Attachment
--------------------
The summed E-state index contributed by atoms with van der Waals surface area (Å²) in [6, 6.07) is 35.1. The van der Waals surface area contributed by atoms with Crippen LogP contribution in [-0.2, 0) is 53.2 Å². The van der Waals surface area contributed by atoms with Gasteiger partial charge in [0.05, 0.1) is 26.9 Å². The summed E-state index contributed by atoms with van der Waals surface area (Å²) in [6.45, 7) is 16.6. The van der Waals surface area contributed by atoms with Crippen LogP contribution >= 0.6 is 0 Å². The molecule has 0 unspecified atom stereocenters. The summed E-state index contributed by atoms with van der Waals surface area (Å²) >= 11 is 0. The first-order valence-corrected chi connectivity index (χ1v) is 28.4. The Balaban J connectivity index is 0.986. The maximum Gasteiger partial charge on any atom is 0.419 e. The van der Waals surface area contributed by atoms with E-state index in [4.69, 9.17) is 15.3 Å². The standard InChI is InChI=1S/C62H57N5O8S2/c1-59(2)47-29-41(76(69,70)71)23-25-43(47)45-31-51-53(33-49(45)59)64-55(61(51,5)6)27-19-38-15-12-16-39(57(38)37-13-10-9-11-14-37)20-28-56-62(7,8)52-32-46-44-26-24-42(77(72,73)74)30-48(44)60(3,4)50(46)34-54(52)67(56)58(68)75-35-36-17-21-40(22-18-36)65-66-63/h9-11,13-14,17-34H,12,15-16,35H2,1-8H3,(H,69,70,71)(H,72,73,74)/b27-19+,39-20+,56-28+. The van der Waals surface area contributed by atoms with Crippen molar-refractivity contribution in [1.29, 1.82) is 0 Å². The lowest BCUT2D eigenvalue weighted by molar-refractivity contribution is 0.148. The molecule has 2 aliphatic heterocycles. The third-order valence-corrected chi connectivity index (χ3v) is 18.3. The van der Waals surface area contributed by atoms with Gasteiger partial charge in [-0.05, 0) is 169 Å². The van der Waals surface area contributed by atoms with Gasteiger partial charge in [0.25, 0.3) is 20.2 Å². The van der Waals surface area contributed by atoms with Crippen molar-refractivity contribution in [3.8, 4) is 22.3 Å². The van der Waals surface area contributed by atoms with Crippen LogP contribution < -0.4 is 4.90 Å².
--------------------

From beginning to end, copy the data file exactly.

The summed E-state index contributed by atoms with van der Waals surface area (Å²) in [6, 6.07) is 35.1. The van der Waals surface area contributed by atoms with Crippen LogP contribution in [-0.2, 0) is 53.2 Å². The van der Waals surface area contributed by atoms with Gasteiger partial charge in [0.05, 0.1) is 26.9 Å². The summed E-state index contributed by atoms with van der Waals surface area (Å²) in [6.45, 7) is 16.6. The van der Waals surface area contributed by atoms with Crippen LogP contribution >= 0.6 is 0 Å². The molecule has 0 unspecified atom stereocenters. The summed E-state index contributed by atoms with van der Waals surface area (Å²) >= 11 is 0. The first-order valence-corrected chi connectivity index (χ1v) is 28.4. The Balaban J connectivity index is 0.986. The maximum Gasteiger partial charge on any atom is 0.419 e. The van der Waals surface area contributed by atoms with E-state index in [4.69, 9.17) is 15.3 Å². The standard InChI is InChI=1S/C62H57N5O8S2/c1-59(2)47-29-41(76(69,70)71)23-25-43(47)45-31-51-53(33-49(45)59)64-55(61(51,5)6)27-19-38-15-12-16-39(57(38)37-13-10-9-11-14-37)20-28-56-62(7,8)52-32-46-44-26-24-42(77(72,73)74)30-48(44)60(3,4)50(46)34-54(52)67(56)58(68)75-35-36-17-21-40(22-18-36)65-66-63/h9-11,13-14,17-34H,12,15-16,35H2,1-8H3,(H,69,70,71)(H,72,73,74)/b27-19+,39-20+,56-28+. The van der Waals surface area contributed by atoms with Crippen molar-refractivity contribution in [1.29, 1.82) is 0 Å². The lowest BCUT2D eigenvalue weighted by molar-refractivity contribution is 0.148. The molecule has 2 aliphatic heterocycles. The third-order valence-corrected chi connectivity index (χ3v) is 18.3. The van der Waals surface area contributed by atoms with Gasteiger partial charge in [-0.05, 0) is 169 Å². The van der Waals surface area contributed by atoms with Gasteiger partial charge in [0.25, 0.3) is 20.2 Å². The van der Waals surface area contributed by atoms with Crippen molar-refractivity contribution in [3.8, 4) is 22.3 Å². The van der Waals surface area contributed by atoms with Crippen LogP contribution < -0.4 is 4.90 Å².